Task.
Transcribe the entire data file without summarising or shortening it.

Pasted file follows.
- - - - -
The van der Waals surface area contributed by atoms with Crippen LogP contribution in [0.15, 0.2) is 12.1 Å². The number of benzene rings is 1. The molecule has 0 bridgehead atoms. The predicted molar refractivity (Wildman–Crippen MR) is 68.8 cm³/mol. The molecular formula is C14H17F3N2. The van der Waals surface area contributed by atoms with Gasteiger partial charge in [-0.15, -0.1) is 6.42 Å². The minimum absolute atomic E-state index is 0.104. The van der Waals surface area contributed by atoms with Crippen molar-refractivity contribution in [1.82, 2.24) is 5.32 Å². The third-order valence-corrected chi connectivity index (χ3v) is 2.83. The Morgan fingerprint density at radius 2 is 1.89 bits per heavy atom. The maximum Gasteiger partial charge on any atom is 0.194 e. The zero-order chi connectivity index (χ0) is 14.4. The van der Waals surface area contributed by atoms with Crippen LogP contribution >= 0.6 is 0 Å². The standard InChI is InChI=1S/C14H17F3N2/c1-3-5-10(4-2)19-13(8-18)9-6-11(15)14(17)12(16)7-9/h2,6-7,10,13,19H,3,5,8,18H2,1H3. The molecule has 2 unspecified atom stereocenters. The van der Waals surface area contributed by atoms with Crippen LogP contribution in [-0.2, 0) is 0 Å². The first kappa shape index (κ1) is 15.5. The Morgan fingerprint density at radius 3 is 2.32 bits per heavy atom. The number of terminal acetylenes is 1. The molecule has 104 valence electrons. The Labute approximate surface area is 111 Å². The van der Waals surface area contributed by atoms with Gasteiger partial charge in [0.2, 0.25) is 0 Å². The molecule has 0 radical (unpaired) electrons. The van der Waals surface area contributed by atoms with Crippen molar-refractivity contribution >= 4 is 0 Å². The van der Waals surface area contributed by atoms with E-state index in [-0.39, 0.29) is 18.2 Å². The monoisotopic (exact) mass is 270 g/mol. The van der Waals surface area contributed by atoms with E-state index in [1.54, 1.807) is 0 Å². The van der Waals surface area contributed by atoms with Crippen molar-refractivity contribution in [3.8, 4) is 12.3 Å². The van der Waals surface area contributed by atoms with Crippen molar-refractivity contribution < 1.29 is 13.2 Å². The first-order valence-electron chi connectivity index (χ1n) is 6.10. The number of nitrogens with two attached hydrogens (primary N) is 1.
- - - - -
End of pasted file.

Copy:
The van der Waals surface area contributed by atoms with Crippen LogP contribution in [0.15, 0.2) is 12.1 Å². The number of benzene rings is 1. The molecule has 0 bridgehead atoms. The predicted molar refractivity (Wildman–Crippen MR) is 68.8 cm³/mol. The molecular formula is C14H17F3N2. The van der Waals surface area contributed by atoms with Gasteiger partial charge in [-0.15, -0.1) is 6.42 Å². The minimum absolute atomic E-state index is 0.104. The van der Waals surface area contributed by atoms with Crippen molar-refractivity contribution in [1.82, 2.24) is 5.32 Å². The third-order valence-corrected chi connectivity index (χ3v) is 2.83. The Morgan fingerprint density at radius 2 is 1.89 bits per heavy atom. The maximum Gasteiger partial charge on any atom is 0.194 e. The zero-order chi connectivity index (χ0) is 14.4. The van der Waals surface area contributed by atoms with Crippen LogP contribution >= 0.6 is 0 Å². The standard InChI is InChI=1S/C14H17F3N2/c1-3-5-10(4-2)19-13(8-18)9-6-11(15)14(17)12(16)7-9/h2,6-7,10,13,19H,3,5,8,18H2,1H3. The molecule has 2 unspecified atom stereocenters. The van der Waals surface area contributed by atoms with Crippen LogP contribution in [-0.2, 0) is 0 Å². The first kappa shape index (κ1) is 15.5. The Morgan fingerprint density at radius 3 is 2.32 bits per heavy atom. The number of terminal acetylenes is 1. The molecule has 104 valence electrons. The Labute approximate surface area is 111 Å². The van der Waals surface area contributed by atoms with Gasteiger partial charge in [0.2, 0.25) is 0 Å². The molecule has 0 radical (unpaired) electrons. The van der Waals surface area contributed by atoms with Crippen molar-refractivity contribution >= 4 is 0 Å². The van der Waals surface area contributed by atoms with E-state index in [-0.39, 0.29) is 18.2 Å². The monoisotopic (exact) mass is 270 g/mol. The van der Waals surface area contributed by atoms with E-state index in [1.54, 1.807) is 0 Å². The van der Waals surface area contributed by atoms with Crippen molar-refractivity contribution in [3.8, 4) is 12.3 Å². The van der Waals surface area contributed by atoms with Crippen molar-refractivity contribution < 1.29 is 13.2 Å². The first-order valence-electron chi connectivity index (χ1n) is 6.10. The number of nitrogens with two attached hydrogens (primary N) is 1.